He started off well by killing Jezebel, thereby ridding the country of an evil presence. Where did he go wrong afterward? Did he for instance, adopt her idolatrous practices (or similar ones)?

  • 3
    What is your source for Jehu being a bad king?
    – Steve
    Aug 11 '14 at 2:46
  • 1
    @Steve: Bible study materials. ALL the kings of Israel are considered evil, probably for the reason cited below. Only six of the kings of Judah are considered good. As regards Israel, Jehu was probably the "best of a bad lot." So at best, he was "borderline" good-evil.
    – Tom Au
    Aug 11 '14 at 16:23

He went wrong by not turning Israel away from the sins of Jeroboam. These verses sum up Jehu's reign pretty well:

2 Kings 10:30-31 ESV The Lord said to Jehu, “Because you have done well in accomplishing what is right in my eyes and have done to the house of Ahab all I had in mind to do, your descendants will sit on the throne of Israel to the fourth generation.” Yet Jehu was not careful to keep the law of the Lord, the God of Israel, with all his heart. He did not turn away from the sins of Jeroboam, which he had caused Israel to commit.

It's likely Jehu didn't get rid of the remnants of the idols that Jeroboam set up since Jehu "did not turn Israel away from the sins of Jeroboam..." These verses detail what those sins were:

1 Kings 12:28-32 ESV After seeking advice, the king [Jeroboam] made two golden calves. He said to the people, “It is too much for you to go up to Jerusalem. Here are your gods, Israel, who brought you up out of Egypt.” One he set up in Bethel, and the other in Dan. And this thing became a sin; the people came to worship the one at Bethel and went as far as Dan to worship the other. Jeroboam built shrines on high places and appointed priests from all sorts of people, even though they were not Levites.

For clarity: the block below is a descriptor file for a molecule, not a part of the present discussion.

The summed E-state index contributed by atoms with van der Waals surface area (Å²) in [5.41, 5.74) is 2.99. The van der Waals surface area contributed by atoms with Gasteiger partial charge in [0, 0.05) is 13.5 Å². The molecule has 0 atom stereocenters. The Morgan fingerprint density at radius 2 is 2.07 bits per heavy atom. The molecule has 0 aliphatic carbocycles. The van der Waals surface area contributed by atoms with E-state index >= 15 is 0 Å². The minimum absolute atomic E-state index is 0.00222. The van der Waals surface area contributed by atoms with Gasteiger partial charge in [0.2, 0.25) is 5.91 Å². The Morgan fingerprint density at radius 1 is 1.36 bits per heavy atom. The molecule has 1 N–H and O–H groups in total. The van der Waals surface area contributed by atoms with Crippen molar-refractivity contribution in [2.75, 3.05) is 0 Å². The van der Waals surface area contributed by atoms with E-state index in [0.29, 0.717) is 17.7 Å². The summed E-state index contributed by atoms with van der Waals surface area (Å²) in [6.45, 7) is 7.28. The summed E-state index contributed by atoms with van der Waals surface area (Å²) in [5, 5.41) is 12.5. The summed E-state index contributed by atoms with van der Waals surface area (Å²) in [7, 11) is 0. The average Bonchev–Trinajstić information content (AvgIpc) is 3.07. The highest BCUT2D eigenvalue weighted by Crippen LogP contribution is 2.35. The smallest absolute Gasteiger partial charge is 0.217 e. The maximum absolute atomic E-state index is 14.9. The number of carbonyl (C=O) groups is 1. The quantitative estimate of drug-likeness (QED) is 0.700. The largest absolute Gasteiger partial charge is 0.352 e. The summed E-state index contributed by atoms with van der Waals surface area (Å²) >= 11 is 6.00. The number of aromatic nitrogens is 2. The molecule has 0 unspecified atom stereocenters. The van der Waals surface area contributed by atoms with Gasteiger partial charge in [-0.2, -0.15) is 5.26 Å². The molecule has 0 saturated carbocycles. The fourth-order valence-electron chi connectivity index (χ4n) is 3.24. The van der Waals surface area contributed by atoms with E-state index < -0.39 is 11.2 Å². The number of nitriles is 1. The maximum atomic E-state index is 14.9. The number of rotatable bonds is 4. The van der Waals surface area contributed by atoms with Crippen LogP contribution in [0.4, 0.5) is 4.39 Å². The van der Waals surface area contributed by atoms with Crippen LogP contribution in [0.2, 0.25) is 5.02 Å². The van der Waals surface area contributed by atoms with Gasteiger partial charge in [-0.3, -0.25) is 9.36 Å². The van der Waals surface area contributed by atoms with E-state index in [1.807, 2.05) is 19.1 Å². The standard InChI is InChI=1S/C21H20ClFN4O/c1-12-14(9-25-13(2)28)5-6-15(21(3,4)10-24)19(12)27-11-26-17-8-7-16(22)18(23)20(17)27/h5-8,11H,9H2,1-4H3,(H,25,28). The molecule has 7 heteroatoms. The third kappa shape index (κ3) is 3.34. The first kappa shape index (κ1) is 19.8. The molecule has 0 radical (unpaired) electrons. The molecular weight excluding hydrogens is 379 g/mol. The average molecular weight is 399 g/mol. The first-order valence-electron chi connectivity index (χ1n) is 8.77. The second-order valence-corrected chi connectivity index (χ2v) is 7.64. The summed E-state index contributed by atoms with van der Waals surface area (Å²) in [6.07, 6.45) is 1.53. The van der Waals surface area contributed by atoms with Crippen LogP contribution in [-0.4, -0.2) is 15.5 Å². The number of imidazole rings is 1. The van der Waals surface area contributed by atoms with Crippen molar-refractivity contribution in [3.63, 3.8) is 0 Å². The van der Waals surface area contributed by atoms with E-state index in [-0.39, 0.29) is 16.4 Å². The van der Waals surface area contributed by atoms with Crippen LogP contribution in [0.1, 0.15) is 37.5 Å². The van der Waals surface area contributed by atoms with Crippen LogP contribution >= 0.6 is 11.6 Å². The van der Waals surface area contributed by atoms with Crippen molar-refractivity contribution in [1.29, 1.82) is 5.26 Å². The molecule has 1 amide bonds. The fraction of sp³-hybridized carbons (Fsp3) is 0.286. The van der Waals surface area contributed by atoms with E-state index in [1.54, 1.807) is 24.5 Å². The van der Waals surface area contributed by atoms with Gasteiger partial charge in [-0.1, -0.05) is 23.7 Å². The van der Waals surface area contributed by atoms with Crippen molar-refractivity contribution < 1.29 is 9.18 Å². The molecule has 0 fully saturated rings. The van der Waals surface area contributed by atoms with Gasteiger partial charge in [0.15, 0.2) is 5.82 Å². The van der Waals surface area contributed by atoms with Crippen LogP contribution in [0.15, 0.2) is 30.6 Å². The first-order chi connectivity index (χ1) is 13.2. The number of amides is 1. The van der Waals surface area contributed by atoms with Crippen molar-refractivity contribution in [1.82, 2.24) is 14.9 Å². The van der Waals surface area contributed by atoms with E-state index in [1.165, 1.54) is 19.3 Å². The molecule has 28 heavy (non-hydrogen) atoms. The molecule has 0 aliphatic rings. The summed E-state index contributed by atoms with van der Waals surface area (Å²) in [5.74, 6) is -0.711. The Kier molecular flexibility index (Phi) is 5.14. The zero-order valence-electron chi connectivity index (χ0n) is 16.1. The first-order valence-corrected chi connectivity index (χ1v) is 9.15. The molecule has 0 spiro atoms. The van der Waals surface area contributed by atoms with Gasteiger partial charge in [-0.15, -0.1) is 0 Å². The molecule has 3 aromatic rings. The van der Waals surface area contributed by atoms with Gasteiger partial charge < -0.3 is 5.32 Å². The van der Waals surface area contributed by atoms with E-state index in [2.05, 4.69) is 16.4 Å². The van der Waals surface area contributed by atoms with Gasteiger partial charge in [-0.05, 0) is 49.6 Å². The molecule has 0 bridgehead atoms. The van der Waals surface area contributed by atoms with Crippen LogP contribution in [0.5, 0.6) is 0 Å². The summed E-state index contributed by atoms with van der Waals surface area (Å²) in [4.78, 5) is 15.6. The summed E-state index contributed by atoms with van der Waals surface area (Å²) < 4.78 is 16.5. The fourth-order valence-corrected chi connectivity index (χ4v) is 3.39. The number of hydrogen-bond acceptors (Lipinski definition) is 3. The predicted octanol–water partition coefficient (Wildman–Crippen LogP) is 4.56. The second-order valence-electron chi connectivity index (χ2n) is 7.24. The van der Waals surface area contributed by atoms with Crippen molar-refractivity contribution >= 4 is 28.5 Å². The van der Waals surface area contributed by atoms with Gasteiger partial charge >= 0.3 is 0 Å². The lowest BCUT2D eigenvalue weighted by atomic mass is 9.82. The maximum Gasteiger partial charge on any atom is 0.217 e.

1 Kings 13:33-34 ESV Even after this, Jeroboam did not change his evil ways, but once more appointed priests for the high places from all sorts of people. Anyone who wanted to become a priest he consecrated for the high places. This was the sin of the house of Jeroboam that led to its downfall and to its destruction from the face of the earth.


I think he is one of the rare good and bad kings.

Although Jehu did some things that were right and pleasing to God, he did not turn away from the sins of Jeroboam the son of Nebat, by which he caused Israel to sin, that is, the golden calves which were in Bethel and Dan (vv. 29, 31).

  • In particular, the great sin of Jereboam was leading the people into idolatry. Jereboam set up the golden calves to keep people from going to Jerusalem to worship. There's nothing written about Jehu doing this particular thing, but the strong suggestion is some sort of institutionalized idolatry.
    – mojo
    Aug 11 '14 at 12:15

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